SM Mall of Asia (MOA) security personnel Jay Jess Aquino and Rebecca Flores pose with their sensitivity training manuals on how to care for patrons with different needs.
When people are accepted, they become empowered and feel appreciated and recognized. In celebration of the International Day of Sign Language, SM Cares of the SM Group, continues its mission to provide inclusive spaces as a mall for all through its yearly sensitivity training for its frontline employees. The training equips them with skills to better serve customers with different needs or persons with disabilities (PWDs).
Engr. Bien Mateo, Senior Vice President for Mall Operations and Program Director of SM Cares Disability Affairs noted the company’s dedication to creating positive impacts within its communities. “Genuine inclusion starts with us,” he said. “One of the integral steps in line with this effort is by conducting sensitivity training for our employees.”
A PWD-friendly mall for all
Apart from SM Supermalls’ facilities, the shopping malls of SM Prime Holdings, Inc. promotes inclusive spaces through features such as ramps, handlebars in comfort rooms, and Braille-labeled elevator buttons. The efforts to promote inclusivity within the malls also rely on equipping its workers with the knowledge and best practices for assisting PWDs.
Jay Jess Aquino, a security personnel in SM Mall of Asia for 15 years shared how helpful the annual sensitivity training is on learning how to respectfully assist customers who have different needs.
With daily interactions from different PWD communities, he shared how a simple act of acknowledging guests on the autism spectrum or persons with Down syndrome every time they playfully salute them goes a long way. “Pagpasok po nila sa mall, sumalaudo po sila sa amin mga guards, he said. “Natutuwa rin po kami kasi kahit sa simpleng pag-acknowledge po namin, eh napapangiti na po namin sila.”
As SM frontliners, they must be quick to recognize guests with mobility issues to provide alternative solutions such as wheelchairs and even drive them via golf karts when available. The mall’s administration office is also open to serve as a safe and quiet space for guests who may be sensitive to several sensory inputs.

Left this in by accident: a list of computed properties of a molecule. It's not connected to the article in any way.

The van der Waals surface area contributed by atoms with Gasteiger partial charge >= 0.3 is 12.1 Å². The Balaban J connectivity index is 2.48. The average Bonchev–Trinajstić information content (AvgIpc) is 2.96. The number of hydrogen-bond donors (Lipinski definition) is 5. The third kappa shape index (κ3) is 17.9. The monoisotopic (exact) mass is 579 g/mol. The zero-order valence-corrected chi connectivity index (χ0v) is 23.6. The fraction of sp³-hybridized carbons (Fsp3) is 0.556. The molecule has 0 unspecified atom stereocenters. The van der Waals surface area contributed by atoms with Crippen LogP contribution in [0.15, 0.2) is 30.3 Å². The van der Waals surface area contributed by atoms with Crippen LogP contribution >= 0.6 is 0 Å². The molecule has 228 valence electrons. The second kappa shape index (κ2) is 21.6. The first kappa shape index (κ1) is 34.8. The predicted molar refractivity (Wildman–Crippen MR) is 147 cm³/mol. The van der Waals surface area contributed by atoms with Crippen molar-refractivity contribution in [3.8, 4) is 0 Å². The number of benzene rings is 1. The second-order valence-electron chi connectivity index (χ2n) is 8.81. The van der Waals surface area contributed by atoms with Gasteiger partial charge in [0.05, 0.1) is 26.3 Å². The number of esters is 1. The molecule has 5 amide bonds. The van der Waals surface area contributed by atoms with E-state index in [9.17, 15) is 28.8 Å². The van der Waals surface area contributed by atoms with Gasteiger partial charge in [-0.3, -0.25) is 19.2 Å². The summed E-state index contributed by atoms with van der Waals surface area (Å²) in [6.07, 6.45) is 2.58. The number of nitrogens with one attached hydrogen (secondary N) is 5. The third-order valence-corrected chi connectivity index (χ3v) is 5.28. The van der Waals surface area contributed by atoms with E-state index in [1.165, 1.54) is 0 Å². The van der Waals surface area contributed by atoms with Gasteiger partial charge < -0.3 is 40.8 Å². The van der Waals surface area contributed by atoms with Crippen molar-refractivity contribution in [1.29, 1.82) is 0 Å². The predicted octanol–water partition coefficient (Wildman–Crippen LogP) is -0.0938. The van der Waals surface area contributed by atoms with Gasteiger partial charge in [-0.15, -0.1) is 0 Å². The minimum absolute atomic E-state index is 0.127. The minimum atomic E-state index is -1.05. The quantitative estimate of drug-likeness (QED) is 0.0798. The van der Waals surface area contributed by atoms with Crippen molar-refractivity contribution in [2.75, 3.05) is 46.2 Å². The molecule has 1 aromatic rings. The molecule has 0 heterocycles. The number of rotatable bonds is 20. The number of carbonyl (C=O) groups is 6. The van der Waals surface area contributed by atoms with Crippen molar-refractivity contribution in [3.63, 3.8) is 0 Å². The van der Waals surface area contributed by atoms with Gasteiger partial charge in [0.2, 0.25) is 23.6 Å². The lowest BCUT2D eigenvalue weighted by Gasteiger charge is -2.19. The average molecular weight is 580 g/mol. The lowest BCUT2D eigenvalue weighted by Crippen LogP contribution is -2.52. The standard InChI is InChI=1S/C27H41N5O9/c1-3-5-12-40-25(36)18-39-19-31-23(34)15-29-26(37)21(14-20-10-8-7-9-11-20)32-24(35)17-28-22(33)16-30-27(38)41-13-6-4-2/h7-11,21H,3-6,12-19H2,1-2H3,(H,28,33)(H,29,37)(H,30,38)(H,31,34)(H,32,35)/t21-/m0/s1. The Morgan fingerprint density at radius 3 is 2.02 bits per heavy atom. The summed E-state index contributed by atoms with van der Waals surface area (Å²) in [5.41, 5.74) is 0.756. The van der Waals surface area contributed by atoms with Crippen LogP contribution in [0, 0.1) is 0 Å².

His colleague and fellow security staff Rebecca Flores in Mall of Asia expressed how the sensitivity training has made her more confident to assist patrons with autism spectrum disorder (ASD) over her nine-year experience in SM.
She emphasized the importance of maintaining open communication and building rapport with customers on the spectrum before they enter. This approach helps dismiss any notion that security guards are intimidating.
“Opo. Sa entrance pa lang talaga hina-hi (saying hi/hello) na namin sila,” Ms Flores said. “Nagrerespond sila. Bumati ka sa kanila para di sila matakot sa guard. Para kahit mawala sila, di sila matatakot lumapit sa guard. Kasi maalala nila ay ito yung bumati sa akin.”
Ms. Flores even recalled to her initial experience when a child on the autism spectrum playfully kicked her. She remembered how shocked she was during the exchange. And although the child’s parent immediately explained the situation, Ms. Flores recalled in jest how the child tried to get her again on the way out. “Di ako nagalit. Mas nagpasalamat ako sa training kasi may kaalaman kami,” she said.
SM Cares, the corporate social responsibility arm of SM Supermalls and a division of SM Foundation, Inc. ensures a barrier-free and disability-inclusive environment for PWDs in all of its malls nationwide.
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